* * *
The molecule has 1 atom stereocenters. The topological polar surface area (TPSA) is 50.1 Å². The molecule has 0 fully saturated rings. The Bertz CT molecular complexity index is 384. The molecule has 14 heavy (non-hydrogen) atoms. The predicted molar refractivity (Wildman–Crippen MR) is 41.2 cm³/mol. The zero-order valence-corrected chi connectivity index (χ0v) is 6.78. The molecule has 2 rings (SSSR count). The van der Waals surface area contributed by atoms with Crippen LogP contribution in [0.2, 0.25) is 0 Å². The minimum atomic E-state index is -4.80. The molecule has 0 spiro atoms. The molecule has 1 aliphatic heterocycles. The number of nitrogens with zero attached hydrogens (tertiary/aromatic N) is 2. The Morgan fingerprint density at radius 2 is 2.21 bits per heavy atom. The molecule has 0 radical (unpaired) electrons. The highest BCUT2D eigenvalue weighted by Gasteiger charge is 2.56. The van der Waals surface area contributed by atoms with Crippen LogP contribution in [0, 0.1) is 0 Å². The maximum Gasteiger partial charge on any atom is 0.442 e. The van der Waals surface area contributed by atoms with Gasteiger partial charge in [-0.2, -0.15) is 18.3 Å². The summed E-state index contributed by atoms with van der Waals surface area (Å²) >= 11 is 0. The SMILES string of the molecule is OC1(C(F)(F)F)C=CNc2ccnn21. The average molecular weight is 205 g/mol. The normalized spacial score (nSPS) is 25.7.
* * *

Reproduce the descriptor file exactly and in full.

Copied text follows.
The molecule has 1 atom stereocenters. The topological polar surface area (TPSA) is 50.1 Å². The molecule has 0 fully saturated rings. The Bertz CT molecular complexity index is 384. The molecule has 14 heavy (non-hydrogen) atoms. The predicted molar refractivity (Wildman–Crippen MR) is 41.2 cm³/mol. The zero-order valence-corrected chi connectivity index (χ0v) is 6.78. The molecule has 2 rings (SSSR count). The van der Waals surface area contributed by atoms with Crippen LogP contribution in [0.2, 0.25) is 0 Å². The minimum atomic E-state index is -4.80. The molecule has 0 spiro atoms. The molecule has 1 aliphatic heterocycles. The number of nitrogens with zero attached hydrogens (tertiary/aromatic N) is 2. The Morgan fingerprint density at radius 2 is 2.21 bits per heavy atom. The molecule has 0 radical (unpaired) electrons. The highest BCUT2D eigenvalue weighted by Gasteiger charge is 2.56. The van der Waals surface area contributed by atoms with Crippen LogP contribution in [0, 0.1) is 0 Å². The maximum Gasteiger partial charge on any atom is 0.442 e. The van der Waals surface area contributed by atoms with Gasteiger partial charge in [-0.2, -0.15) is 18.3 Å². The summed E-state index contributed by atoms with van der Waals surface area (Å²) >= 11 is 0. The SMILES string of the molecule is OC1(C(F)(F)F)C=CNc2ccnn21. The average molecular weight is 205 g/mol. The normalized spacial score (nSPS) is 25.7.